Over the past three months, Allpony has generated over 1,400 new visitors, which is 86 percent of the website’s users. This only serves to highlight how her website is still growing and breaking through in the community and across the globe — five percent of these users coming from Great Britain.
And if it doesn’t do just that, computer scientist and UNC-Chapel Hill professor Tessa Joseph-Nicholas says the easy navigations and contemporary, modern look of the website will still attract those with a love for horses.
“With a site like this, you’ve got a sort of built-in niche audience, so I think it’s really going to depend on publicity, how you can get it out there,” Joseph-Nicholas said. “I mean the site itself won’t do anything until people find out about it.”
For now, DiFelice’s only marketing push is her copy editor, who proof reads her writing and finds investors for Allpony. But she hopes that by reaching out to horse-riding camps and stables, she can start spreading her business through word of mouth.
Catherine and Mary-Collins Gravatt, 10 and 8 years old, respectively, have shown a special interest in the website. During a visit at DiFelice’s house, the girls begged each other over rights to the mouse.
When Catherine, the older sister, played the horse breeds matching game, Mary-Collins stood behind her, anxious to grab control of the mouse so she could play another game where she could design her own horse.
“Catherine, can I try something now? Catherine.” Catherine so fascinated with the game didn’t even notice Mary-Collins voice buzzing in the background. “Catherine? Catherine,” Mary-Collins continued.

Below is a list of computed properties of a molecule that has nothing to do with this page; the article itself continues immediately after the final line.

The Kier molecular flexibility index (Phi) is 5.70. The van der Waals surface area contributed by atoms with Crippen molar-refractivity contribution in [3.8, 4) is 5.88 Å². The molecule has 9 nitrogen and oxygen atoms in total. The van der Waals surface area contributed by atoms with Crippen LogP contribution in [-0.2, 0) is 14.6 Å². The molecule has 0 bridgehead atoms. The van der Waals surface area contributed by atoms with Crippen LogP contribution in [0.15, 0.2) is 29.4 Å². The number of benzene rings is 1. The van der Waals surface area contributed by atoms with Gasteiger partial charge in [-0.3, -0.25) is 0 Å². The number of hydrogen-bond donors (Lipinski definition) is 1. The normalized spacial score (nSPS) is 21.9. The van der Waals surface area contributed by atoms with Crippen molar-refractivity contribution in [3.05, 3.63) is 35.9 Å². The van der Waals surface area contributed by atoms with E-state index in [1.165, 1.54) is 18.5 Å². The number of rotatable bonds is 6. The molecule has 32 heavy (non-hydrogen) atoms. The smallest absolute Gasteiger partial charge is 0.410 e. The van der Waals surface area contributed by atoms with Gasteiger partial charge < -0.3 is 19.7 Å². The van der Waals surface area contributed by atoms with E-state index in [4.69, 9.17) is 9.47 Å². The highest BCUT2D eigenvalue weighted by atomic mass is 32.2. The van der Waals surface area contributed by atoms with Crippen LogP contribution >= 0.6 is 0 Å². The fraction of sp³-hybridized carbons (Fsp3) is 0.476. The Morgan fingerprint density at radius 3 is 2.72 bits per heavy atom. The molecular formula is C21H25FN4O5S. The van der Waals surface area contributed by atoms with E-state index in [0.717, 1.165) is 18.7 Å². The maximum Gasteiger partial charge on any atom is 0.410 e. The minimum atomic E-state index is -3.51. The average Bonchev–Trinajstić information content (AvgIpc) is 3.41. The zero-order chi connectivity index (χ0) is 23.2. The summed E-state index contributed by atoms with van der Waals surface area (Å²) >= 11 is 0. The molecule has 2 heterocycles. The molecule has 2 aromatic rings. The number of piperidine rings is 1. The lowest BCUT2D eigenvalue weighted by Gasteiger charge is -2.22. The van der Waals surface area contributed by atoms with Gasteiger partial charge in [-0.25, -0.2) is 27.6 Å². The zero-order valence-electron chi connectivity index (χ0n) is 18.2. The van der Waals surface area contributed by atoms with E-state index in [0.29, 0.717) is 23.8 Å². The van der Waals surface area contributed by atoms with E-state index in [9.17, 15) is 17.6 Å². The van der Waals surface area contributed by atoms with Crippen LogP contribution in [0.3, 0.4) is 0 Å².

The girls, who have been riding for almost two years, discovered the website through a mutual friend at Mane Event Stables in Chapel Hill. After playing a few Allpony matching games for an hour, they realized that they lack some elements of equestrian knowledge.
“So that’s a saddle pad. And then this is the stirrup leather, iron stirrup? I forget. Um, the skirt, I think that’s the skirt. The pommel, the knee, that’s the knee block,” Mary-Collins said as she pointed to the book.
A few months after the website was released, DiFelice created an activity book to add to the Allpony experience. Inside DiFelice’s home, the girls sat propped on their knees around a white table navigating the mazes and playing the games in the book for the first time. But when they got to the informational parts of the book, they got a little bit stumped.
The girls mostly learned about equestrianism from their riding teachers, who would explain the parts of the saddle and the horse during their lessons, but they haven’t had any chances to continue their horse education at home.
“Their grandma has given them a couple of books and horse journals, but no horse games,” their mother said. “This is so neat. It would be such a good tool for the instructors to give the girls as homework.”
It’s for kids like Catherine and Mary-Collins that DiFelice created this business in the first place. And, one click at a time, DiFelice hopes to inspire and educate more kids about the sport she loves.